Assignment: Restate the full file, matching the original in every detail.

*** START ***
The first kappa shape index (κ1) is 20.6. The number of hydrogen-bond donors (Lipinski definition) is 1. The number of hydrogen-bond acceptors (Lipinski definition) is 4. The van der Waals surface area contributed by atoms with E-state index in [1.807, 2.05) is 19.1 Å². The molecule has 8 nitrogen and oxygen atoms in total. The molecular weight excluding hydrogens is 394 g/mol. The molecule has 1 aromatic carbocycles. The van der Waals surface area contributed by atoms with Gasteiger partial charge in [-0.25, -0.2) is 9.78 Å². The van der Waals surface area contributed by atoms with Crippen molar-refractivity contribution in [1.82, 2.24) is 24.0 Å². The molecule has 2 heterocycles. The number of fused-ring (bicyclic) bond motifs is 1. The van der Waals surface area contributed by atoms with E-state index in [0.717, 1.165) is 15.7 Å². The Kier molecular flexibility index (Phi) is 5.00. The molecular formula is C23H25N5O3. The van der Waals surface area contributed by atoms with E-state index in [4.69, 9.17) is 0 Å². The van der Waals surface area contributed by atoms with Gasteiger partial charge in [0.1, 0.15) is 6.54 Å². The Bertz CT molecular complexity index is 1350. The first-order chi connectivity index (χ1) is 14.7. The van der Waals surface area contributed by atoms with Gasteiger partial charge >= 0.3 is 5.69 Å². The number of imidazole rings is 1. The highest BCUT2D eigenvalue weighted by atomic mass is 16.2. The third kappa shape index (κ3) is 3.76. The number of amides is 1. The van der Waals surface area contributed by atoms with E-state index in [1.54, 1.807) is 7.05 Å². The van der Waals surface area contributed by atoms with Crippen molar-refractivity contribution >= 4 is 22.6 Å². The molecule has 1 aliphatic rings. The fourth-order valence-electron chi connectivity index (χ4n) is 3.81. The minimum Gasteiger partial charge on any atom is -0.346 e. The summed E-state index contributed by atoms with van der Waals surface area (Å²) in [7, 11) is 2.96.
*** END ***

The first kappa shape index (κ1) is 20.6. The number of hydrogen-bond donors (Lipinski definition) is 1. The number of hydrogen-bond acceptors (Lipinski definition) is 4. The van der Waals surface area contributed by atoms with E-state index in [1.807, 2.05) is 19.1 Å². The molecule has 8 nitrogen and oxygen atoms in total. The molecular weight excluding hydrogens is 394 g/mol. The molecule has 1 aromatic carbocycles. The van der Waals surface area contributed by atoms with Gasteiger partial charge in [-0.25, -0.2) is 9.78 Å². The van der Waals surface area contributed by atoms with Crippen molar-refractivity contribution in [1.82, 2.24) is 24.0 Å². The molecule has 2 heterocycles. The number of fused-ring (bicyclic) bond motifs is 1. The van der Waals surface area contributed by atoms with E-state index in [0.717, 1.165) is 15.7 Å². The Kier molecular flexibility index (Phi) is 5.00. The molecular formula is C23H25N5O3. The van der Waals surface area contributed by atoms with E-state index in [4.69, 9.17) is 0 Å². The van der Waals surface area contributed by atoms with Gasteiger partial charge in [0.1, 0.15) is 6.54 Å². The Bertz CT molecular complexity index is 1350. The first-order chi connectivity index (χ1) is 14.7. The van der Waals surface area contributed by atoms with Gasteiger partial charge >= 0.3 is 5.69 Å². The number of imidazole rings is 1. The highest BCUT2D eigenvalue weighted by atomic mass is 16.2. The third kappa shape index (κ3) is 3.76. The number of amides is 1. The van der Waals surface area contributed by atoms with E-state index in [1.54, 1.807) is 7.05 Å². The van der Waals surface area contributed by atoms with Crippen molar-refractivity contribution >= 4 is 22.6 Å². The molecule has 1 aliphatic rings. The fourth-order valence-electron chi connectivity index (χ4n) is 3.81. The minimum Gasteiger partial charge on any atom is -0.346 e. The summed E-state index contributed by atoms with van der Waals surface area (Å²) in [7, 11) is 2.96.